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Al Shaw

News Applications Developer

Photo of Al Shaw

Al Shaw is a news applications developer at ProPublica. Equal parts designer, developer and reporter, he uses data and interactive graphics to cover environmental issues, natural disasters and politics. A year before Hurricane Harvey devastated Houston, Shaw was part of a team that produced “Hell and High Water,” which warned of the region's vulnerability to coastal storms. The project won a Peabody Award in 2017. Shaw's project, “Losing Ground,” about the century-long erosion of Louisiana's coast won a Gold Medal from the Society for News Design. His interactive maps surrounding FEMA's response to Hurricane Sandy were honored with the Society of Professional Journalists’ Sigma Delta Chi award. Before joining ProPublica, Shaw was a designer/developer at the political news website Talking Points Memo.

Hell and High Water

Houston is the fourth-largest city in the country. It's home to the nation's largest refining and petrochemical complex, where billions of gallons of oil and dangerous chemicals are stored. And it's a sitting duck for the next big hurricane. Why isn't Texas ready?

Hell and High Water (Full Text)

Houston is the fourth-largest city in the country. It's home to the nation's largest refining and petrochemical complex, where billions of gallons of oil and dangerous chemicals are stored. And it's a sitting duck for the next big hurricane. Why isn't Texas ready?

How We Made Hell and High Water

The Color of Debt

The black neighborhoods where collection suits hit hardest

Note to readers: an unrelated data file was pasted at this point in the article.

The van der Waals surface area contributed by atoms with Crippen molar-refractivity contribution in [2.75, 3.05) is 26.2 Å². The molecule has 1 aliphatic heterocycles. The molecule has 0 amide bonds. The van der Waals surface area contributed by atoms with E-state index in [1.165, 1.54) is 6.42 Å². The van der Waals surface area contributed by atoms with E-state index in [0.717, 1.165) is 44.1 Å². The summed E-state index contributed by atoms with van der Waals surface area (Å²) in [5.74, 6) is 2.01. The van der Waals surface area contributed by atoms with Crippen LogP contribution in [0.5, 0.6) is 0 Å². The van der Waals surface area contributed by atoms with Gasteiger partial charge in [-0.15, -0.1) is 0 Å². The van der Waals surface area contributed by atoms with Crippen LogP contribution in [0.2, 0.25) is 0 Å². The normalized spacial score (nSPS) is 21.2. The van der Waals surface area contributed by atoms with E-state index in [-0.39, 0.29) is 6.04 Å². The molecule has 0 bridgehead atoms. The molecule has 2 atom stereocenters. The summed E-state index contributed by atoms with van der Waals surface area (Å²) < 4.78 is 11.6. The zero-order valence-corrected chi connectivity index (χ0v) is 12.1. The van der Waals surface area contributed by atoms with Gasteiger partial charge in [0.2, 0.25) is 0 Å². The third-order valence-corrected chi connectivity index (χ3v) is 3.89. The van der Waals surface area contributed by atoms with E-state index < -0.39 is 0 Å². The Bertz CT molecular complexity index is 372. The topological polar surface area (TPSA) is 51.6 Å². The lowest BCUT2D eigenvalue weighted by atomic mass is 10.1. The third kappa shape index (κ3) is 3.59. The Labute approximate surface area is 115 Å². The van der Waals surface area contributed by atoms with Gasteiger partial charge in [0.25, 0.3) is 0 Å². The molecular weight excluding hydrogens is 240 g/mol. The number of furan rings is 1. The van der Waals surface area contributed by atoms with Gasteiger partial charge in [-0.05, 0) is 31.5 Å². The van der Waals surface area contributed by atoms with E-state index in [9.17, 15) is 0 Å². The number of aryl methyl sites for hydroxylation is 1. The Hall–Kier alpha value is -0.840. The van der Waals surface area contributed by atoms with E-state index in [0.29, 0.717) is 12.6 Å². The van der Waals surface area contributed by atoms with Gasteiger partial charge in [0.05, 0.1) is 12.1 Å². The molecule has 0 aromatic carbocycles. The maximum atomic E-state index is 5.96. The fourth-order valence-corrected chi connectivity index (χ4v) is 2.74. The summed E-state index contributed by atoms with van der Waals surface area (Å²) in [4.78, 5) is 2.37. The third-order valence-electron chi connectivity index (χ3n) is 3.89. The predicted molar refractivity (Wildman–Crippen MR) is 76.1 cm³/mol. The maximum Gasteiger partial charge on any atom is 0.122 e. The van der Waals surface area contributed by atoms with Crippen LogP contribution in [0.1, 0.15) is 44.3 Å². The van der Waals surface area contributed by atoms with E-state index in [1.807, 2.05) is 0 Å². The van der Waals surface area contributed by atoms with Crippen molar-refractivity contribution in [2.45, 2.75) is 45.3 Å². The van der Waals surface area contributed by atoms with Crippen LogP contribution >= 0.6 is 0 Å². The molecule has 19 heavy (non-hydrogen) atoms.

Welcome to Fabulous Las Vegas, While Water Supplies Last

How 40 years of unchecked growth may eventually bust Las Vegas’ water supply.

Killing the Colorado: Explore the River

How the Colorado was turned into a giant plumbing system.

Louisiana’s Moon Shot

The state hopes to save its rapidly disappearing coastline with a 50-year, $50 billion plan based on science that’s never been tested and money it doesn’t have. What could go wrong?

Reporting From the Youngest Land in the World

How we got aerial photographs for our project on Louisiana’s effort to save its southeastern coast.

Losing Ground: Southeast Louisiana is Disappearing, Quickly

Scientists say one of the greatest environmental and economic disasters in the nation’s history -- the rapid land loss occurring in the Mississippi Delta -- is rushing toward a catastrophic conclusion. ProPublica and The Lens explore why it's happening and what we’ll all lose if nothing is done to stop it.

Introducing Landline and Stateline: Two Tools For Quick Vector Maps in your Browser

Today we're releasing code to make it easier for newsrooms to produce maps quickly.

How Dark Money Flows Through the Koch Network

An obscure Arizona nonprofit disbursed millions in cash from anonymous donors. Some was spent on the 2012 elections.

Tire Tracker

Use this database to look up how your tires are rated by the National Highway Traffic Safety Administration.

Income Inequality Near You

Income equality is expected to be a major theme of President Obama's State of the Union address tonight. Explore the income equality of your county, based on data from the 2010 American Community Survey.

Journalists: Send ProPublica Your Redaction Classics

The Obama administration’s take on transparency can be rather opaque. Send us your most memorable FOIA documents for our Redaction Classics collection.

How We Made the 3-D New York City Flood Map

We used features only available in the most modern web browsers to create the interactive map of the city's flood zones.

Sharpening the Government’s Blurry Maps

The Senate may soon vote on legislation that would require FEMA to prepare more accurate maps before flood insurance rates can be raised.

How Well Did FEMA's Maps Predict Sandy's Flooding?

When Superstorm Sandy struck New York and New Jersey last year, the accuracy of FEMA’s flood-risk maps for the area, used to help guide development and set flood insurance rates, varied widely. In some cases, the data behind the maps dated as far back to the 1970s. Click a county below to see more about FEMA’s data for that county.

Federal Flood Maps Left New York Unprepared for Sandy — and FEMA Knew It

The agency ignored state and city officials' appeals to update the maps with better data until it was too late.

How We Analyzed FEMA's Risk Maps

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